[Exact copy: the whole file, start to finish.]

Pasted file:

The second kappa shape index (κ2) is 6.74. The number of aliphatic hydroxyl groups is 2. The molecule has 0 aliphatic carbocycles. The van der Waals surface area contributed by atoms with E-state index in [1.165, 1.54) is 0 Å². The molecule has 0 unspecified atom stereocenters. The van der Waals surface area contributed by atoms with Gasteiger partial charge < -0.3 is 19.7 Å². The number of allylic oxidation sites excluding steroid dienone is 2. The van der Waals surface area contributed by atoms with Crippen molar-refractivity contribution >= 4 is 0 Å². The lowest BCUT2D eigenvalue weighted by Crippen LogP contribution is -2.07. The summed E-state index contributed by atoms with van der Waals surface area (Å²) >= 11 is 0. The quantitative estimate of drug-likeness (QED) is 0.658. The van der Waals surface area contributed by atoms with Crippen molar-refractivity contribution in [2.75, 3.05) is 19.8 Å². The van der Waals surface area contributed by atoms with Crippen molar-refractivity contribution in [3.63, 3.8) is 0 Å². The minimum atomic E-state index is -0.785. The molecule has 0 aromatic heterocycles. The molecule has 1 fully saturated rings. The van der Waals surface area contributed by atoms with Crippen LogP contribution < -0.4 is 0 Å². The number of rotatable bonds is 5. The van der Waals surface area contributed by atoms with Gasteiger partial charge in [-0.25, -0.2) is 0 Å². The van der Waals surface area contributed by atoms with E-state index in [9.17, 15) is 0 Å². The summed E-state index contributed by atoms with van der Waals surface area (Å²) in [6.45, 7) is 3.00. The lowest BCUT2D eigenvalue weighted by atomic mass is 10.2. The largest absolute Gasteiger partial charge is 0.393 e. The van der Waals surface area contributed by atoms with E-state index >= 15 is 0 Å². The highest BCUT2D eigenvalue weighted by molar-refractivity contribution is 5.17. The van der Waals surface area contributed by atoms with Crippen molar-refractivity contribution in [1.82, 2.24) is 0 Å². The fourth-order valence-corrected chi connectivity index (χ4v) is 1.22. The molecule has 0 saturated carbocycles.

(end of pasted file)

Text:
The second kappa shape index (κ2) is 6.74. The number of aliphatic hydroxyl groups is 2. The molecule has 0 aliphatic carbocycles. The van der Waals surface area contributed by atoms with E-state index in [1.165, 1.54) is 0 Å². The molecule has 0 unspecified atom stereocenters. The van der Waals surface area contributed by atoms with Gasteiger partial charge < -0.3 is 19.7 Å². The number of allylic oxidation sites excluding steroid dienone is 2. The van der Waals surface area contributed by atoms with Crippen molar-refractivity contribution >= 4 is 0 Å². The lowest BCUT2D eigenvalue weighted by Crippen LogP contribution is -2.07. The summed E-state index contributed by atoms with van der Waals surface area (Å²) >= 11 is 0. The quantitative estimate of drug-likeness (QED) is 0.658. The van der Waals surface area contributed by atoms with Crippen molar-refractivity contribution in [2.75, 3.05) is 19.8 Å². The van der Waals surface area contributed by atoms with Crippen molar-refractivity contribution in [3.63, 3.8) is 0 Å². The minimum atomic E-state index is -0.785. The molecule has 0 aromatic heterocycles. The molecule has 1 fully saturated rings. The van der Waals surface area contributed by atoms with Crippen LogP contribution < -0.4 is 0 Å². The number of rotatable bonds is 5. The van der Waals surface area contributed by atoms with Gasteiger partial charge in [-0.25, -0.2) is 0 Å². The van der Waals surface area contributed by atoms with E-state index in [9.17, 15) is 0 Å². The summed E-state index contributed by atoms with van der Waals surface area (Å²) in [6.45, 7) is 3.00. The lowest BCUT2D eigenvalue weighted by atomic mass is 10.2. The largest absolute Gasteiger partial charge is 0.393 e. The van der Waals surface area contributed by atoms with E-state index >= 15 is 0 Å². The highest BCUT2D eigenvalue weighted by molar-refractivity contribution is 5.17. The van der Waals surface area contributed by atoms with Crippen molar-refractivity contribution in [1.82, 2.24) is 0 Å². The fourth-order valence-corrected chi connectivity index (χ4v) is 1.22. The molecule has 0 saturated carbocycles.